Common Word-Choice Errors

Saturday, April 30, 2022

 

By Bobbie Christmas 

 
Q: What are the most common errors you find in manuscripts you edit?
 
A: I find and correct errors in word choice, punctuation, spelling, grammar, and more, so the answer is far too long to address in full here. My Purge Your Prose of Problems reference book (available only through my website, ZebraEditor.com) cites more than seven hundred errors I’ve spotted repeatedly in manuscripts I’ve edited. Here I’ll address a few specific word choices that confuse many writers. 
 
COMPLIMENT/COMPLEMENT
Compliment as a verb means to flatter. (I complimented her on her dress.) 
Compliment as a noun means an admiring remark. (She smiled at the compliment.)
Complement as a verb means to complete. (The mask complemented her costume.)
Complement as a noun means something that completes or makes perfect. (The written report was the perfect complement to her business proposal.) 
 
INSURE/ENSURE
Ensure means to make sure. (I took a course in CPR to ensure I could help my husband if he had a heart attack.)
Insure means to cover with insurance. (The policy insured my house, but not my car.) 
 
AFFECT/EFFECT
Affect is a verb that most commonly is used in the sense of to influence. (He learned how smoking affects his health.) 
Affect can also mean to feign for effect. (She affected an English accent to impress her future boss.) 
Effect, however, can be either a verb or a noun. 
As a verb effect means to bring about or execute. (The layoffs were designed to effect savings.) 
As a noun effect means something brought about by a cause or an agent; a result. (The new carpet had a dramatic effect on the room.) 
 
Use extreme caution when choosing between affect and effect. “These measures may affect savings” implies that the measures may reduce savings that have already been realized, whereas “These measures may effect savings” implies that the measures will save money.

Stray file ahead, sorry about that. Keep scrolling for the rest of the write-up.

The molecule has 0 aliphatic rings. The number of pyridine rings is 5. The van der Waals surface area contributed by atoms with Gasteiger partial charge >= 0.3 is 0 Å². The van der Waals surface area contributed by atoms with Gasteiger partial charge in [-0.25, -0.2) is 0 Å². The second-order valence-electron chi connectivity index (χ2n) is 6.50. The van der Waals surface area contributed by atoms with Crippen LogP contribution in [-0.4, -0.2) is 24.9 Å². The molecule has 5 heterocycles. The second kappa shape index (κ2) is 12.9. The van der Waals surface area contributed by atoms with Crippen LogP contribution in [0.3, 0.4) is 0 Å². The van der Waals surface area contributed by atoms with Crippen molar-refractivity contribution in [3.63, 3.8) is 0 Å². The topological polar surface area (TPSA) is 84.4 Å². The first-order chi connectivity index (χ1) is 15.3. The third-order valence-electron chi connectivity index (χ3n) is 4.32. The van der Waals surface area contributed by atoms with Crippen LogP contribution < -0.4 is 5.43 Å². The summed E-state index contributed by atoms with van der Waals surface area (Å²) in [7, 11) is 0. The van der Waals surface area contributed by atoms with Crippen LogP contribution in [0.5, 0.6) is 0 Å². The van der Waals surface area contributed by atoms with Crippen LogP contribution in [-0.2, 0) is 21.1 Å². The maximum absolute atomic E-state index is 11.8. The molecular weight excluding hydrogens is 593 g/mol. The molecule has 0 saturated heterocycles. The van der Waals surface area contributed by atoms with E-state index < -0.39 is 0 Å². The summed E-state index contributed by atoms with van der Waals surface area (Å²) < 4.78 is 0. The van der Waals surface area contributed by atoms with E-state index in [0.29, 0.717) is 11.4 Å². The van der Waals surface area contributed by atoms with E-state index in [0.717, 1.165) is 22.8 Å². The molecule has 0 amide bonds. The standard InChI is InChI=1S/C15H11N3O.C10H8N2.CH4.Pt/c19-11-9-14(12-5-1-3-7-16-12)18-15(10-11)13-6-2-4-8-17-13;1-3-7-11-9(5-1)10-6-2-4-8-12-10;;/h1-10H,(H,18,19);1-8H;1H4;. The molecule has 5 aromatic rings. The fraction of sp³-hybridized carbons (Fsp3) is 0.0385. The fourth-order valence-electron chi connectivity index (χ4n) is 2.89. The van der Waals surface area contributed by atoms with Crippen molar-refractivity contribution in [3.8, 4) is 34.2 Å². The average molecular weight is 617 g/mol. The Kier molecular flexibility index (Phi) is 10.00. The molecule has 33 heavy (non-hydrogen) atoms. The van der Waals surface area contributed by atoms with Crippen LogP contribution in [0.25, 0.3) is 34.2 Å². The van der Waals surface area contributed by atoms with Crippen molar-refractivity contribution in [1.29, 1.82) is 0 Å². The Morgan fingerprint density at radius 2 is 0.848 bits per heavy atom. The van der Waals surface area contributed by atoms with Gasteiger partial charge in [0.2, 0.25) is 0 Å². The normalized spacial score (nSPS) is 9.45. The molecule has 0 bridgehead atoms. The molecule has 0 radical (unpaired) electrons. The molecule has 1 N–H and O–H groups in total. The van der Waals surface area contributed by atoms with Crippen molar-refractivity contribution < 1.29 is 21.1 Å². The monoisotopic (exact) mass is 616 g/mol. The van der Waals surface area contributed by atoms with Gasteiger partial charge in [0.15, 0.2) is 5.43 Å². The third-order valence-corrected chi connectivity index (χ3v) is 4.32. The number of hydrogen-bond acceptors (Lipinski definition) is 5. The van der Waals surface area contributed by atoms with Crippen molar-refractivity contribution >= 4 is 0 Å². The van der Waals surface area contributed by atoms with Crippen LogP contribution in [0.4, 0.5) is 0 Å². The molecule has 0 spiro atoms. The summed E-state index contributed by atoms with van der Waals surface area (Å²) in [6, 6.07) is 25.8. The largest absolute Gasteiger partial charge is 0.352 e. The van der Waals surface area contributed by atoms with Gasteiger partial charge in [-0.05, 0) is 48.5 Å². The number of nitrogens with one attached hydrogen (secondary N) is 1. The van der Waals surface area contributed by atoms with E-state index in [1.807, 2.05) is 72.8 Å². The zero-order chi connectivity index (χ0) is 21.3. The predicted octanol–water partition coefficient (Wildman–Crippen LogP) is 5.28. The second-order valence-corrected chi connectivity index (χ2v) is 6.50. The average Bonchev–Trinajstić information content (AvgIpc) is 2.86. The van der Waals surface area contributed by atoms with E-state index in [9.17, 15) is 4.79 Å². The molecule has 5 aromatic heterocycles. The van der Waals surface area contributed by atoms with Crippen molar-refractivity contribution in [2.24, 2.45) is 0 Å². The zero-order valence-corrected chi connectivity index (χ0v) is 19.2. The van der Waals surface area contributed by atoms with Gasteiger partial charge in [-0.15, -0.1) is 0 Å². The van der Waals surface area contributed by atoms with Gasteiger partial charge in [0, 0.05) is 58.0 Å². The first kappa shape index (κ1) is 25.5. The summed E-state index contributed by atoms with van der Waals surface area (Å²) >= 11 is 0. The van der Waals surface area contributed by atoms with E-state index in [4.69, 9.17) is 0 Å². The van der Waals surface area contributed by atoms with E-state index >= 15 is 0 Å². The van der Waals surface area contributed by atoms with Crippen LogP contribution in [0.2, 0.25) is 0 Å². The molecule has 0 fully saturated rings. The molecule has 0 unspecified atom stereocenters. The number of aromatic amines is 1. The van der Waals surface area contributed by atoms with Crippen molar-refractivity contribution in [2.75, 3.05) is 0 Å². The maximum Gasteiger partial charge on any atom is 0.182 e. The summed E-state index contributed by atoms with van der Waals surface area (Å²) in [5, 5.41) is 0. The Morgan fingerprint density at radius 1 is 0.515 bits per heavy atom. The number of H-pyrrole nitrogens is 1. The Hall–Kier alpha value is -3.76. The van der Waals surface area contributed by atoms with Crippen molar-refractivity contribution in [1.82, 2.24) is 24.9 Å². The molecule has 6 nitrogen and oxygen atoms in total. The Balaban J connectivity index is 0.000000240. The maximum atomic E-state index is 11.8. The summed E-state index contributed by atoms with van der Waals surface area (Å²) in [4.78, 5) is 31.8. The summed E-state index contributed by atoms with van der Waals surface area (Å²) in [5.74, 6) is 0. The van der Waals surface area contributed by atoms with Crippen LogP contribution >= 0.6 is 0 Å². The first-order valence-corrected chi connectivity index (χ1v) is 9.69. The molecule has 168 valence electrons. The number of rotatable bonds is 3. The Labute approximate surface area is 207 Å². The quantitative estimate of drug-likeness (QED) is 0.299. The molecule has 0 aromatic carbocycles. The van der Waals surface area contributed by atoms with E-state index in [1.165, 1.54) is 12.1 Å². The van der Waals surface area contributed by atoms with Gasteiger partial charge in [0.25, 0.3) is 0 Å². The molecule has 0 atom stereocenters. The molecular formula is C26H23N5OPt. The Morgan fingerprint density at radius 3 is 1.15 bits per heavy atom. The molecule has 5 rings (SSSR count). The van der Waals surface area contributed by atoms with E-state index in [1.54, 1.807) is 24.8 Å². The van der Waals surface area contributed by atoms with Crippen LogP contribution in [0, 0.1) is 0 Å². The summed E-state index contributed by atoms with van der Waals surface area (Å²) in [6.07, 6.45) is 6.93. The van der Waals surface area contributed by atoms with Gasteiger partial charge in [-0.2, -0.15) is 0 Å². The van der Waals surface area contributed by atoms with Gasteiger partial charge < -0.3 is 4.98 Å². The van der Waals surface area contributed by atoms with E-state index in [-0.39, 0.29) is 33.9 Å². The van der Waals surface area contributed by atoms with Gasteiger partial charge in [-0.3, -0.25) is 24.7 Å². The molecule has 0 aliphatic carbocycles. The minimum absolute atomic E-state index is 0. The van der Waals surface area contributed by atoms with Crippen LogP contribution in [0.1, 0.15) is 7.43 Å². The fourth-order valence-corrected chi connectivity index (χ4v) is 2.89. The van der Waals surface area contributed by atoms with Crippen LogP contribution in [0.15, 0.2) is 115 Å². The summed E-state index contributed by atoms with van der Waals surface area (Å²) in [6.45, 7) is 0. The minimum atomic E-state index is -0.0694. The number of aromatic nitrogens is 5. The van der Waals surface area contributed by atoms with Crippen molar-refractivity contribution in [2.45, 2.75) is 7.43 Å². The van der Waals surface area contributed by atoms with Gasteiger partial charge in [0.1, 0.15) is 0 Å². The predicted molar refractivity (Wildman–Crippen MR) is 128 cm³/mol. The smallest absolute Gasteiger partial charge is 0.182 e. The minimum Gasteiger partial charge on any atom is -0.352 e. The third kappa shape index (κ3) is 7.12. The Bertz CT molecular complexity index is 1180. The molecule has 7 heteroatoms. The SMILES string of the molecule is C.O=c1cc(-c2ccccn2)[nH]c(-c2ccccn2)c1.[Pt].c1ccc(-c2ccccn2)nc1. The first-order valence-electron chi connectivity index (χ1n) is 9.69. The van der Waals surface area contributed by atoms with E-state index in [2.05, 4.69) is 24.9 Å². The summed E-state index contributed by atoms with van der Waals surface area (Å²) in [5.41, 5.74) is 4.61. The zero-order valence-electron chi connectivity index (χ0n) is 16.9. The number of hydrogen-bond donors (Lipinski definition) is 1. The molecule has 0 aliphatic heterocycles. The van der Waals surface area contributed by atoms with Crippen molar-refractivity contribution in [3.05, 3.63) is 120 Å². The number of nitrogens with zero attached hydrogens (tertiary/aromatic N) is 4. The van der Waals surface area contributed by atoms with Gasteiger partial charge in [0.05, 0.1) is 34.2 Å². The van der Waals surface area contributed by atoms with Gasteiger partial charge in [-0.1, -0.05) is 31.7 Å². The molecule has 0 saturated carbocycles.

ACKNOWLEDGEMENT/ACKNOWLEDGMENT
Many Americans get the spelling of acknowledgment wrong because Brits spell it with an extra e, but Americans should not. If publishing in America, spell acknowledgment with no e after the g. 
 
INSIGHT/INCITE
Incite is a verb that means to cause someone to act in an angry, harmful, or violent way. (She intended to incite a riot with her comments.) 
Insight is a noun that means the ability to understand people and situations in a very clear way. (After listening, she had more insight into his character.) 
 
SIGHT/SITE
Sight refers to a view, picture, or display. (The sight of the sun rising filled her with excitement.) 
Site refers to a location or position. (The building site was near a river.)
 
LEAD/LED
Lead (pronounced “leed”) is a verb. (She always leads the parade.)
Led (pronounced “led”) is the past tense of to lead. (She led the parade last Saturday.)
Lead (pronounced “led”) is a noun. (Car batteries contain lead.) 
 
As a last but vital entry, many folks get nauseous and nauseated confused. 
 
NAUSEOUS/NAUSEATED
Nauseate and nauseated are verbs that mean to feel or cause to feel nausea, loathing, or disgust. (The smell nauseated the workers.)
Nauseous, however is an adjective that mean causing nausea or sickening. (A nauseous odor rose from the decomposing body.)
If you write that a character was nauseous, it means the person was making other people sick. Nauseated suggests a condition induced by an external cause. By contrast, nauseous is an adjective that refers to a state whose cause may be unknown. (He became nauseated when he looked at the nauseous color of her gown.)
Caution: If you say, “I feel nauseous,” it means you are making other people sick. The correct word choice is nauseated. “I feel nauseated.” Choosing the wrong word may make your editor nauseated. 
 
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Bobbie Christmas is a book editor, author of Write In Style: Use Your Computer to Improve Your Writing, and owner of Zebra Communications. She will answer your questions too. Send them to Bobbie@zebraeditor.com or BZebra@aol.com. Read Bobbie’s Zebra Communications blog at https://www.zebraeditor.com/blog/.

1 comments:

Sue Bradford Edwards said...

I am nauseated that I was using nauseous incorrectly.
Recently I have also seen shutter used instead of shudder.

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